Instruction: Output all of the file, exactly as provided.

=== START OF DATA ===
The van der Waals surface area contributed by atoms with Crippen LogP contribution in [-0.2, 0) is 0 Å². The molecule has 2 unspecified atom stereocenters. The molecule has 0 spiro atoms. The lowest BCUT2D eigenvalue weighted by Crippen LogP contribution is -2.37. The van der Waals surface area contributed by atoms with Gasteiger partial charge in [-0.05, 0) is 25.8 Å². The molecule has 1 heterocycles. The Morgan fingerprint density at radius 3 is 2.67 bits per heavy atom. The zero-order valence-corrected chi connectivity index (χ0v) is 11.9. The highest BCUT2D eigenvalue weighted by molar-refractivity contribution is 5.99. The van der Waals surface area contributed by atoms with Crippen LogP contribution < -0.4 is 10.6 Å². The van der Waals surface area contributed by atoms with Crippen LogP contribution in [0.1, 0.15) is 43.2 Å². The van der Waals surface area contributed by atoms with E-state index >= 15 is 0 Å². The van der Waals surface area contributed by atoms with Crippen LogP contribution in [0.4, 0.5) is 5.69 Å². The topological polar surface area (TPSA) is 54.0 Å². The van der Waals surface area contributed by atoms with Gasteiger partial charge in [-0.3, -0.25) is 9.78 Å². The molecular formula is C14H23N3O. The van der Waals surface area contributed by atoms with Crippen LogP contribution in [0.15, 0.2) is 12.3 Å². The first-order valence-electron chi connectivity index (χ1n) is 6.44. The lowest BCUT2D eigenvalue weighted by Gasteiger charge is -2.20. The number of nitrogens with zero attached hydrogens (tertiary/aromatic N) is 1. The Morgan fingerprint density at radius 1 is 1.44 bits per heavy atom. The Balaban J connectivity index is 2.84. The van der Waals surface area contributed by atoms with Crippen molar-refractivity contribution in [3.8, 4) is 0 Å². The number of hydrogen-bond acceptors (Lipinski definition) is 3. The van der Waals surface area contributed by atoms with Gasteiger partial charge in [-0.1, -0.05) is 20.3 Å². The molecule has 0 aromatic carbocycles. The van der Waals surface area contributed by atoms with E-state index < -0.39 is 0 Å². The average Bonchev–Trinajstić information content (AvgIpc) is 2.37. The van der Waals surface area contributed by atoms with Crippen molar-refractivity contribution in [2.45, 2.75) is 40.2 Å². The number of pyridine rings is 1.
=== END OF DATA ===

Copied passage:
The van der Waals surface area contributed by atoms with Crippen LogP contribution in [-0.2, 0) is 0 Å². The molecule has 2 unspecified atom stereocenters. The molecule has 0 spiro atoms. The lowest BCUT2D eigenvalue weighted by Crippen LogP contribution is -2.37. The van der Waals surface area contributed by atoms with Gasteiger partial charge in [-0.05, 0) is 25.8 Å². The molecule has 1 heterocycles. The Morgan fingerprint density at radius 3 is 2.67 bits per heavy atom. The zero-order valence-corrected chi connectivity index (χ0v) is 11.9. The highest BCUT2D eigenvalue weighted by molar-refractivity contribution is 5.99. The van der Waals surface area contributed by atoms with Crippen LogP contribution < -0.4 is 10.6 Å². The van der Waals surface area contributed by atoms with Crippen LogP contribution in [0.1, 0.15) is 43.2 Å². The van der Waals surface area contributed by atoms with E-state index >= 15 is 0 Å². The van der Waals surface area contributed by atoms with Crippen LogP contribution in [0.4, 0.5) is 5.69 Å². The topological polar surface area (TPSA) is 54.0 Å². The van der Waals surface area contributed by atoms with Gasteiger partial charge in [-0.3, -0.25) is 9.78 Å². The molecular formula is C14H23N3O. The van der Waals surface area contributed by atoms with Crippen LogP contribution in [0.15, 0.2) is 12.3 Å². The first-order valence-electron chi connectivity index (χ1n) is 6.44. The lowest BCUT2D eigenvalue weighted by Gasteiger charge is -2.20. The number of nitrogens with zero attached hydrogens (tertiary/aromatic N) is 1. The Morgan fingerprint density at radius 1 is 1.44 bits per heavy atom. The Balaban J connectivity index is 2.84. The van der Waals surface area contributed by atoms with Crippen molar-refractivity contribution in [3.8, 4) is 0 Å². The number of hydrogen-bond acceptors (Lipinski definition) is 3. The van der Waals surface area contributed by atoms with Gasteiger partial charge in [-0.1, -0.05) is 20.3 Å². The molecule has 0 aromatic carbocycles. The van der Waals surface area contributed by atoms with E-state index < -0.39 is 0 Å². The average Bonchev–Trinajstić information content (AvgIpc) is 2.37. The van der Waals surface area contributed by atoms with Crippen molar-refractivity contribution in [2.45, 2.75) is 40.2 Å². The number of pyridine rings is 1.